For information about how the Issels integrative immuno-oncology works in the treatment of breast cancer, contact Issels®. Established in 1951, Issels® has made a name for itself internationally for its success in the long-term remission of advanced tumors.
People are always looking for the next great diet in an effort to lose weight. The recently popular ketogenic diet could have some surprising benefits for patients undergoing cancer treatment.
The Warburg Effect
Cancer cells proliferate via the Warburg effect, named for the scientist who first advanced the idea. Fermentation is a process by which sugars are metabolized to provide energy for bacteria. Sauerkraut and yogurt are some of the more widely-known products of fermentation.
Unlike normal body cells, which derive their energy from mitochondria, cancer cells receive energy from fermentation of glucose within cytoplasm. When a cell starts getting energy from glucose, it can be the first sign of abnormal cell function that ultimately results in formation of a tumor.
The Ketogenic Diet: Starving Cancer Cells
A keto diet plan is low in carbohydrates and high in fat. The science behind it is based on a biological response that dates back to prehistoric times. When food was scarce, the body responded by shifting metabolic gears and using stored fat as fuel.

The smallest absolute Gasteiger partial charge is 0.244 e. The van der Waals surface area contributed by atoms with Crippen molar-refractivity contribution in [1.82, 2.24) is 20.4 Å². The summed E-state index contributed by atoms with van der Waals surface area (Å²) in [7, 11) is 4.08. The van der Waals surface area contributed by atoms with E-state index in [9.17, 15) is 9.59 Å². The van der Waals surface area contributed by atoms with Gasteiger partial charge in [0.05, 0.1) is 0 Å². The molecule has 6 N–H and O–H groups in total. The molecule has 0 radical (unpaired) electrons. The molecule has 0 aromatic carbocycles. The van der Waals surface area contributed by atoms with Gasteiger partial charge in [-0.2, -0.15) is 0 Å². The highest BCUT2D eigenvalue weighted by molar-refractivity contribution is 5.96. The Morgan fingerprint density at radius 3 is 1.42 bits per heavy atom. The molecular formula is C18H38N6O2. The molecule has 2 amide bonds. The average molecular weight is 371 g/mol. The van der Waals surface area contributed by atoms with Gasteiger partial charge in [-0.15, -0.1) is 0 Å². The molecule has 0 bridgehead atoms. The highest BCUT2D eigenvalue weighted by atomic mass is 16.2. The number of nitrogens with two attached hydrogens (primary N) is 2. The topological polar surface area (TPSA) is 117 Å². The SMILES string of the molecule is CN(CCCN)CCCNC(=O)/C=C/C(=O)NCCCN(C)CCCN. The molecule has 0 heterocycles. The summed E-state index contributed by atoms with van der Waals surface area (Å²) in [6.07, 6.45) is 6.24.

When the body’s supply of carbs is restricted, it shuts off the flow of glucose and other cancer-promoting fuels. As cancer cells become compromised, the body resumes its normal cellular signaling, putting the brakes on further tumor development.
The keto diet should not be considered a cure for cancer. However, it’s a valuable tool for use in conjunction with immunotherapy and other cancer treatment.
Immunotherapy and Nutrition: A Winning Combination
Good nutrition is a perfect complement for our non-toxic cancer treatment programs. Visit our website for more information about cancer vaccines and other individually created treatments.
Cancer is effected by numerous and complex risk factors, making concepts related to calculating its risk a frequent subject of debate. Adding to this debate is a recent study looking at randomly mutating cells, specifically how they play a predominant role in cancer development. What does this say about your cancer risk? Issels® wants to help you put this new information in perspective.
Cancer and car accidents: They have a lot in common…